Carla Sciara

Carla Sciara began working in construction as a design drafter for an electrical contractor on its Four Seasons Hotel project in Manhattan—the first hotel designed by the renowned architect I.M. Pei. As was the custom in 1992, she drafted shop drawings by hand, on vellum, before they were reproduced and sent off for approval.

It seemed like an inauspicious first job, but it was more than that because the construction manager took notice of her work. “Tishman asked me for my resume,” says Sciara, currently an executive vice president at AECOM Tishman.

Six years later, Sciara started working for Tishman as the mechanical-electrical-plumbing project manager for the Condé Nast offices in Manhattan’s Four Times Square. The flashy curvy glass wall in the employee cafeteria was by another well-known architect, Frank Gehry.

Sciara never left Tishman, moving up from MEP manager to overall project manager and carving herself a niche in fascinating but challenging institutional and cultural projects—often designed by famous architects. A partial client roster includes the Metropolitan Museum of Art, Carnegie Hall, the New York Public Library and Pace Gallery.

Topping the list, she says, is the American Museum of Natural History’s $465-million Richard Gilder Center for Science, Education and Innovation, an infill addition to the museum that opened last May, designed by well-known architect Jeanne Gang. Sciara calls the project “a culmination” of her career, because of its educational importance and its mind-bending 80-ft-tall skylit main entry hall—six levels of amorphous bearing walls designed to resemble a canyon.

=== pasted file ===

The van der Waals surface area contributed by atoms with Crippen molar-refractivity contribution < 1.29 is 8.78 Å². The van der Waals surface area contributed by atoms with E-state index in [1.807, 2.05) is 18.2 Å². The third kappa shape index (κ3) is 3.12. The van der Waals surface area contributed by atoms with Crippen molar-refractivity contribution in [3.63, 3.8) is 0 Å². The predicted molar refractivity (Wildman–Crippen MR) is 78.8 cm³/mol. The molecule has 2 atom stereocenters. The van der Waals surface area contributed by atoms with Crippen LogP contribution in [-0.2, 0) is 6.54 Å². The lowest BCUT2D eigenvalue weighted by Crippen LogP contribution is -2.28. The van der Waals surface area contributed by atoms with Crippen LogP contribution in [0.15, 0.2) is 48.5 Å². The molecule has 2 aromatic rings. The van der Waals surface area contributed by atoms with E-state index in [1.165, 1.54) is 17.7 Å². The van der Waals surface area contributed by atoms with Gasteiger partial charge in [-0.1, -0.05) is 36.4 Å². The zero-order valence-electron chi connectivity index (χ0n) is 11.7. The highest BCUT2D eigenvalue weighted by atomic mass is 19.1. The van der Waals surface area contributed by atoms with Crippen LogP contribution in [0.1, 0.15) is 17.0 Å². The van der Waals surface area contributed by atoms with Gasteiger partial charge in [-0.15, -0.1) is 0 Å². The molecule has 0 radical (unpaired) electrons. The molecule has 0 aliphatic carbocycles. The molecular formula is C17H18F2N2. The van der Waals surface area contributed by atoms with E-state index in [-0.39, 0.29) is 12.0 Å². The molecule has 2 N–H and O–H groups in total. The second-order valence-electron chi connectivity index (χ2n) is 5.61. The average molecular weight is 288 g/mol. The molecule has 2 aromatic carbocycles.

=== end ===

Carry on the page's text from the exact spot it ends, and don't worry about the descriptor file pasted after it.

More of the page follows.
Growing up in New York City’s borough of Queens, the daughter and granddaughter of union electricians spent many hours tinkering in her father’s shop. A most memorable gift from a great uncle was a kit containing a tape measure, a hammer, a screw driver and a wrench. “My cousins and sisters got a plush animal or candy,” she says.

Carla Sciara

Carla Sciara

At Gilder Center, after structural engineer Arup suggested shotcrete to form the canyon walls and pedestrian bridges, Tishman searched the nation for a specialist able to handle the nonorthogonal structure. After seeing three mock-ups, Tishman awarded the job to COST of Wisconsin, for it had the best understanding of the shapes and the lowest bid.

Tishman had the temporary works modeled in 3D, which is not typical, says Michelle Roelofs, Arup’s associate principal. Arup then overlayed the temporary works model on its own 3D structural model and canyon-wall rebar model.

Sciara assigned a team of four from Tishman to oversee the shotcrete operation. At the peak, its team for the 230,000-sq-ft addition numbered 32. “From a square footage point of view, this was a great deal of people,” says Sciara, who emphasizes that the project was a collaboration of all the stakeholders, from the owner on down the line.

“Carla was very committed and enthusiastic about the project and that was instrumental to its success,” says Roelofs.

Sciara took her responsibilities seriously, especially for the live butterfly conservatory and the insectarium. “When someone tells you the ants are leaving their home at the University of Oregon and arriving on a certain day,” it’s important to have their new home ready, she says.

In retrospect, for Sciara, “the most phenomenal” part of Gilder was not the canyon, but the “amazing” new connections into the main museum. “A wall was here and then it was gone and I’m suddenly in the jaws of T. rex,” she says. “There’s something about that that has to make you smile.”

All ENR 2023 Top 25 Newsmakers will be honored at the Award of Excellence Gala on April 11 in New York City.